When Teen Suicide Is a Mainstream Medium

When Teen Suicide Is a Mainstream Medium

October 8, 2010

Each of the four teenagers who committed suicide in the last few months reached out at least once for help with being bullied - to no avail. News sources have reported that, whether to their parents, school administration or friends, none of these requests were taken as seriously as they should have been. And in the case of Tyler Clementi, he was a kid who even had an involved church background.

The national response to these suicides has been an underwhelming fulfillment of what I feared would happen. Well-known gay activist Dan Savage started the it gets better project, a YouTube channel featuring numerous celebrities and LGBT adults "targeting gay teens to let them know their futures can still be bright." In turn Savage has also very directly blamed the conservative christian world for these suicides. Then there is Albert Mohler, president of one of the largest theological seminaries in the world. He wrote about the justification of his worldview of same-sex sexual sin in an article intended to be about a gay teenager killing himself.

I believe there are two types of cultural umbrellas within mainstream: mainstream secular and mainstream religious. I also believe that both of those majority mainstreams are going down the wrong path. Both of them do nothing except play off the other in the same political, social, scientific and theological ways. This is especially true when it comes to the LGBT and conservative Christian worlds. When one group moves in a certain way to prove a point, the other reactively attempts to use the same means to prove they are actually the ones who are right. It's a never-ending back-and-forth with no winner.

To me, both Savage and Mohler - who represent the mainstream in both of their worlds - are doing nothing more than passing the buck once again. It's always someone else's deal.

Savage doesn't think he had anything to do with these suicides - he blames social conservatives. Mohler doesn't think he has anything to do with these suicides either -- he's still questioning how someone else's church should have intervened, asking, "was there no one who could have stood between that boy and that bridge?"

Well, this is my deal. Not because I was directly involved in any of the four teenagers lives, but because I am a part of a broader group of people that play a significant part in our culture: those that claim Jesus as their Lord and Savior.

Until we are the first ones to change what is deemed as the current ‘acceptable medium of engagement,' nothing will ever be different. Why would Savage stop blaming us if we don't intentionally live and do things differently, even incarnationally? He won't. Sadly enough, it seems that neither will Mohler stop trying to compassionately justify his non-culpability. Meanwhile, mainstream secular and mainstream religious culture will continue churning victims of any tragedy into the medium that addresses what they want to change about "the other."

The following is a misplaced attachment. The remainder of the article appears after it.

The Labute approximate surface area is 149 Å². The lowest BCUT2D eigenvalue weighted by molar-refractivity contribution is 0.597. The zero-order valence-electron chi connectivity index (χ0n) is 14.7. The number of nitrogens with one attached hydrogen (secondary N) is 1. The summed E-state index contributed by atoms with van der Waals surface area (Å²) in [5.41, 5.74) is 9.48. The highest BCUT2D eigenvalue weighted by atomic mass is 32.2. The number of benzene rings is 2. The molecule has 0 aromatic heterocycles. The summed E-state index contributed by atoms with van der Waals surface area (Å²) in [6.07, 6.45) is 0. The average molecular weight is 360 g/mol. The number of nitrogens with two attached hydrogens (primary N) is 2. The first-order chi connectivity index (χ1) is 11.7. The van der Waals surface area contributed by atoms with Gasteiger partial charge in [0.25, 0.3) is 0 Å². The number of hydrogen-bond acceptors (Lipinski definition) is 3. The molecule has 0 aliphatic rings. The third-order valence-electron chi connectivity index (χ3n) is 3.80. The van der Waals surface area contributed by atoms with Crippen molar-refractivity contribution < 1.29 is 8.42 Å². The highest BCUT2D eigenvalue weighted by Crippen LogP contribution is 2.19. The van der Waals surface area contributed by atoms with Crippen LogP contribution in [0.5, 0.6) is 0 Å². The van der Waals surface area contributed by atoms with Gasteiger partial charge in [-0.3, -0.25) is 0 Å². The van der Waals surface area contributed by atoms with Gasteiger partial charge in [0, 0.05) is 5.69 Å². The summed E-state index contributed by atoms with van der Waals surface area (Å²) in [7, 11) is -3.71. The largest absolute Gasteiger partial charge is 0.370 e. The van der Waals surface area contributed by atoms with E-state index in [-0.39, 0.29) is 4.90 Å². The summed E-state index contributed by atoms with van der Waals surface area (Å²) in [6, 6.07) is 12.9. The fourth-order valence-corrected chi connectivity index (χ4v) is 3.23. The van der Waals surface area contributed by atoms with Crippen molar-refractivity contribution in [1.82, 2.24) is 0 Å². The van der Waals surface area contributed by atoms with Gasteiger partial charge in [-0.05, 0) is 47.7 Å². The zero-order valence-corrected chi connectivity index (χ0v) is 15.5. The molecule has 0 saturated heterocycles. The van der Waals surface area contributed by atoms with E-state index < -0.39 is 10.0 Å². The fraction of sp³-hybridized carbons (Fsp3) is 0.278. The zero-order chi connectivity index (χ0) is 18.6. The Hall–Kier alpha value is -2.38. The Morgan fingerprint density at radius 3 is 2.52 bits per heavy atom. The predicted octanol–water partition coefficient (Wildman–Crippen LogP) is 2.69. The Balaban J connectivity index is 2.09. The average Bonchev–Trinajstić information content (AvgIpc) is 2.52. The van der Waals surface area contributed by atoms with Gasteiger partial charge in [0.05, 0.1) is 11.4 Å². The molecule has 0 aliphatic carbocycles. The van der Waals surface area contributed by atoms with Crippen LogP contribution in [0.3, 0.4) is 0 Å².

Jesus gave us the Great Commandment, but that does not mean it will ever be the Great Reality in this life. There will always be an "other" - an opposite, someone who doesn't believe us, or like us or what we're all about. That is a cold, hard fact. So which is more effective: attempting to politically undermine our mainstream opposites and waiting for them to agree with us before we can be reconciled? Or working to dignify the Matthew 8:1, just as Jesus did?

Cynicism, blame and questions are easy. Intentional commitment to change paradigms with tangible action is hard. These back-and-forths would not be needed if the current medium was truly effective. Everyone would be too busy learning how to live out an actual reconciliation. We'd be relentlessly pursuing those people most unlike ourselves because that is what our Savior modeled for us.

This one article and everyday people like you or me are not going to change the system. Fine. Then let the talking heads and gatekeepers keep doing the one thing they know how to do - politic. Meanwhile, it is up to you and me to start making a difference within this broken system and world we have been given. I want you, as I am, to go to your local middle school, high school, youth group, gay-straight alliance (GSA) or street corner, and get this message out:

Bullying needs to stop. We have a responsibility as children of God to strongly communicate a message that bullying, making fun of, or not including "the other" - especially in the case of sexual orientation - is wrong, unbiblical and it will not be tolerated. There is no room for such destructive patterns to occur under our watch. It is our time to set an example of who we are and what we believe. Our faith compels to run towards the things that everyone else is running from.

Be empowered in your voice. I don't care if you are backed by an organization, church, school board or none of the above. Just go. Make a difference now. The blood of these four youth is on my head. Your head.

Disagree with me as much as you want. But know that not one time did Jesus ever pout, complain or antagonize. He rather engaged and dignified those that were actively trying to kill him. Jesus said in Matthew 11:19 that wisdom will be proved right by her actions. It is time to show our wisdom by starting that redemptive process in our own neighborhoods to make sure nothing like this ever happens again. If you don't do it, don't expect anyone else to either.

Andrew Marin is the founder and president of The Marin Foundation. He blogs daily on all things related to faith and sexuality in our culture at www.loveisanorientation.com.